Video | Agriculture | Confidence | Economy | Energy | Employment | Finance | Media | Property | RBNZ | Science | SOEs | Tax | Technology | Telecoms | Tourism | Transport | Search

 


Crown Irrigation announces first investment

EMBARGOED UNTIL 12PM WEDNESDAY 9 APRIL 2014

9 April 2014

Crown Irrigation announces first investment

Crown Irrigation Investments Limited (Crown Irrigation) has agreed the draft terms of a $6.5 million investment in the Central Plains Water scheme.

Crown Irrigation will partner with Central Plains Water Limited for a period of 5 years to provide subordinated debt finance. This investment will enable excess capacity in the headrace to be built during Stage 1 construction that is needed for later stages of the scheme.

Crown Irrigation’s Chief Executive Officer, Murray Gribben, said today he is pleased to be part of the scheme, which will distribute reliable water to approximately 60,000 hectares of land on the Canterbury Plains once all three construction stages are complete.

“Consistent with our requirements for investment, this is off-farm infrastructure of a regional scale that will contribute to the region’s economic growth by unlocking the productivity gains that come from irrigation.”

“This scheme would not be developed to the scale required for the long-term without our short-term financial support. Crown Irrigation is looking forward to a prosperous relationship with Central Plains Water Limited, and will consider the potential to fund overcapacity in stages 2 and 3 of the scheme, when the time comes.”

Crown Irrigation has been established to help harness the potential of irrigation to accelerate New Zealand’s economic development by making targeted, bridging investments in larger, regional scale irrigation schemes. The government has signalled its willingness to invest up to $400 million through Crown Irrigation to achieve this goal.

Crown Irrigation will look to invest in irrigation schemes to assist in mitigating demand shortfall in the early stages of scheme development. Before Crown Irrigation can consider investing in schemes they need to satisfy a series of investment requirements. This includes having demonstrated technical feasibility, having consents in place, established water pricing that is fair, and having sound governance and management structures are in place.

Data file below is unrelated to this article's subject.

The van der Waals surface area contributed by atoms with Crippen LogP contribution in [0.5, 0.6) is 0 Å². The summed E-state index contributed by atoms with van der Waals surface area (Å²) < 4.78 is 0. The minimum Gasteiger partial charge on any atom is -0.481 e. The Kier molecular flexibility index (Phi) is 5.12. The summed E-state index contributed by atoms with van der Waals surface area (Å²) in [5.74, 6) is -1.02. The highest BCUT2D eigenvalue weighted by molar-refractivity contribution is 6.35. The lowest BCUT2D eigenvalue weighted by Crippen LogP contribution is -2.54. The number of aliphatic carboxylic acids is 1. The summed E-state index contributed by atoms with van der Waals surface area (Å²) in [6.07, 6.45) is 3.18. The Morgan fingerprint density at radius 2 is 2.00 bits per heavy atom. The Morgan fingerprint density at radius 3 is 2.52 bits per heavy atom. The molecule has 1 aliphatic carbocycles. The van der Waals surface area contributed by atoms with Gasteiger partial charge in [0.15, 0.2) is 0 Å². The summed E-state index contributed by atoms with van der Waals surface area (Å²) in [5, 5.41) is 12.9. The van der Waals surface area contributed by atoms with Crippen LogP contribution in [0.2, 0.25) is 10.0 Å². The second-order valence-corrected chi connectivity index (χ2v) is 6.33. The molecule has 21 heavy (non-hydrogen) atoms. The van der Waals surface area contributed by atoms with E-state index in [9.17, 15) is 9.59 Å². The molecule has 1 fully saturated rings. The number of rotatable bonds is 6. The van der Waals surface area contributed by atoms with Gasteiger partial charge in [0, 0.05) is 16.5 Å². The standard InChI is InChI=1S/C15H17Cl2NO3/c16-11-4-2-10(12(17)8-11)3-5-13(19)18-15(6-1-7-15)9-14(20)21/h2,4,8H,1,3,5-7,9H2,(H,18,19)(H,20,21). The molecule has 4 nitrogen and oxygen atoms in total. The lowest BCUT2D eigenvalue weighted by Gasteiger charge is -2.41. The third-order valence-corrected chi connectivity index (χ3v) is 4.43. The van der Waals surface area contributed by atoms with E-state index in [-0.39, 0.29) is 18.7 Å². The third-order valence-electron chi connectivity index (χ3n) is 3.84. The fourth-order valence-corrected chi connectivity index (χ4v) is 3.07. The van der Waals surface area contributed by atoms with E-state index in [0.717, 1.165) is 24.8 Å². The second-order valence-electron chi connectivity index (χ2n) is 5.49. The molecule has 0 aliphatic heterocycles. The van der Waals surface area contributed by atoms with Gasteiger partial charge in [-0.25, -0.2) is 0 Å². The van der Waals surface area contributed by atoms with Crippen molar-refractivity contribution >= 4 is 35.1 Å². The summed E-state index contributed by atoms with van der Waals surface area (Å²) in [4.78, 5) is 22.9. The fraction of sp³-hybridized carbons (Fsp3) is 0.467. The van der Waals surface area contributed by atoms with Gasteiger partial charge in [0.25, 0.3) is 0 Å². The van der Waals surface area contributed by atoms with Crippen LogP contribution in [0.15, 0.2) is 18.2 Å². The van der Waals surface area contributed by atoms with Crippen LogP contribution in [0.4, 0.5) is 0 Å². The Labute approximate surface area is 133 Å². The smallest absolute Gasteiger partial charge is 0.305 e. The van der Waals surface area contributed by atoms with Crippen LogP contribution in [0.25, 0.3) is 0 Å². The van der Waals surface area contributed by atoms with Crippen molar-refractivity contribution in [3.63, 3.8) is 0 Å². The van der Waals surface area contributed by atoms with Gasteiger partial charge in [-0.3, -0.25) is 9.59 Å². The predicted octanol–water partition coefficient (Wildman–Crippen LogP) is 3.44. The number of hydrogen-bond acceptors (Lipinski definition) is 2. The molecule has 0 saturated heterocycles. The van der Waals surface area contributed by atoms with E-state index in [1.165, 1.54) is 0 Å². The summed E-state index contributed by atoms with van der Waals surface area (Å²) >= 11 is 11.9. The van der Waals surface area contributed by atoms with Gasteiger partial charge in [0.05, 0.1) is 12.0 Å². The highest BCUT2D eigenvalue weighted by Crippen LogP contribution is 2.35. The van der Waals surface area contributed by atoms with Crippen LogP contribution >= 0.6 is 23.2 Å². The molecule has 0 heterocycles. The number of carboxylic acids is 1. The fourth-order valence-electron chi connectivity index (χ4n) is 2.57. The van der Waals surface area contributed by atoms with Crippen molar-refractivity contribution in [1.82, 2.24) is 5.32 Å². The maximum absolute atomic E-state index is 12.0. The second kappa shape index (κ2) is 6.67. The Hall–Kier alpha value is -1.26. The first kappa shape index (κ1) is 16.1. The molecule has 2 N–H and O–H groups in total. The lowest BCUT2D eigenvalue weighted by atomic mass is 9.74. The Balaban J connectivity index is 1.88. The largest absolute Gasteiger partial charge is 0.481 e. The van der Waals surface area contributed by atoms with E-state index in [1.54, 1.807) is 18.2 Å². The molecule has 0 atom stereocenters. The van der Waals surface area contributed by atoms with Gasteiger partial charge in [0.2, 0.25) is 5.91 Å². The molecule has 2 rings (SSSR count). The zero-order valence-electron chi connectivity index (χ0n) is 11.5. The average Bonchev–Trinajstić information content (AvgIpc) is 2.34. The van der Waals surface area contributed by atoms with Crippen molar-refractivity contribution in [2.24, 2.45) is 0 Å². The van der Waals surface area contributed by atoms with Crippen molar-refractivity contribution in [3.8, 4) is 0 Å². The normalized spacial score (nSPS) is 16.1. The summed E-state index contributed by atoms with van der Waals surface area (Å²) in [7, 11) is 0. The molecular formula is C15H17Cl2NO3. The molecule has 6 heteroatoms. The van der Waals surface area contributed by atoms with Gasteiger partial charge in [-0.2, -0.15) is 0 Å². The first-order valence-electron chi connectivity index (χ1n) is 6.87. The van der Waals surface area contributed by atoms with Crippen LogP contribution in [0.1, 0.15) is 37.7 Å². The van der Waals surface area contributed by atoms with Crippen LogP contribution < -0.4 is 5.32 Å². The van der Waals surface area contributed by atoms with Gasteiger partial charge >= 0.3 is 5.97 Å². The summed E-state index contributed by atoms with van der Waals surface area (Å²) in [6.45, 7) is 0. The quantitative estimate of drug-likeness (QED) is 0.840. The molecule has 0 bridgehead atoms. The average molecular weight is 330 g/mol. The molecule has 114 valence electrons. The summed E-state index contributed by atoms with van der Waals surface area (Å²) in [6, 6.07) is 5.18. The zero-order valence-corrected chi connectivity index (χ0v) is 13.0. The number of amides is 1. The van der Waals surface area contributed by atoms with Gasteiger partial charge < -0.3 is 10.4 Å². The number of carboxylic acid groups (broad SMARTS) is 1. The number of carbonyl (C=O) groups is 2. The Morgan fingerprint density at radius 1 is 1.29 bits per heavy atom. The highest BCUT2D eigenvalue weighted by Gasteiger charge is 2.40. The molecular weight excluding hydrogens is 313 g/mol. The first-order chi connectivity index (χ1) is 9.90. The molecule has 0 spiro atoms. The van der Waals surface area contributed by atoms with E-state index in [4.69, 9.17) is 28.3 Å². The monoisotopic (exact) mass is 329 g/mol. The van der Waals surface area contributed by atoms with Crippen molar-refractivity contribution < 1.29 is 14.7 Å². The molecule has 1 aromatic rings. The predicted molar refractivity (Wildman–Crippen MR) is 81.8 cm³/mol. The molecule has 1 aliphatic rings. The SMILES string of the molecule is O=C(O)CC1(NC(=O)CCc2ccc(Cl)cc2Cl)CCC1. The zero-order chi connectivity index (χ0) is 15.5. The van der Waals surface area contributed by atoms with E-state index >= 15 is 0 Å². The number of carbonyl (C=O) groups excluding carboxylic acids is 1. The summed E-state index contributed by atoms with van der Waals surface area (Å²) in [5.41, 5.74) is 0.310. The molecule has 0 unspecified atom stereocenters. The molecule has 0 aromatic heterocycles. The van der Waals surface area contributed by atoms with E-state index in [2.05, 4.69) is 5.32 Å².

Crown Irrigation’s Board Chair, Dame Alison Paterson, said that the decision to invest in the Central Plains Water scheme is consistent with Crown Irrigation’s investment objective of supporting irrigation development through to financial viability, where investment from other sources of capital has been exhausted. “This first investment by Crown Irrigation will allow the Central Plains Water scheme to be optimally sized for the long term, providing increased returns to agricultural producers on the Canterbury Plains.”

Financial close for the investment is expected to be reached before mid-2014. This allows for comprehensive due diligence to be carried out by Crown Irrigation and conditions precedent to be satisfied, prior to final approval of a loan agreement.

ENDS


Q&A’s

Why does Crown Irrigation consider it appropriate to invest in the Central Plains Water scheme?

The government has set up Crown Irrigation to invest in schemes that meet explicit requirements. Crown Irrigation has assessed the viability of the Central Plains Water scheme and determined that an investment is consistent with its mandate on the basis that:

• Private sources of capital for the scheme have been maximised.

• There is an opportunity for Crown Irrigation to assist the scheme by funding excess capacity in the early stages of scheme development that will unlock economic benefits in later stages.

• There is strong farmer uptake which means that expected revenues are sufficient to cover expected costs.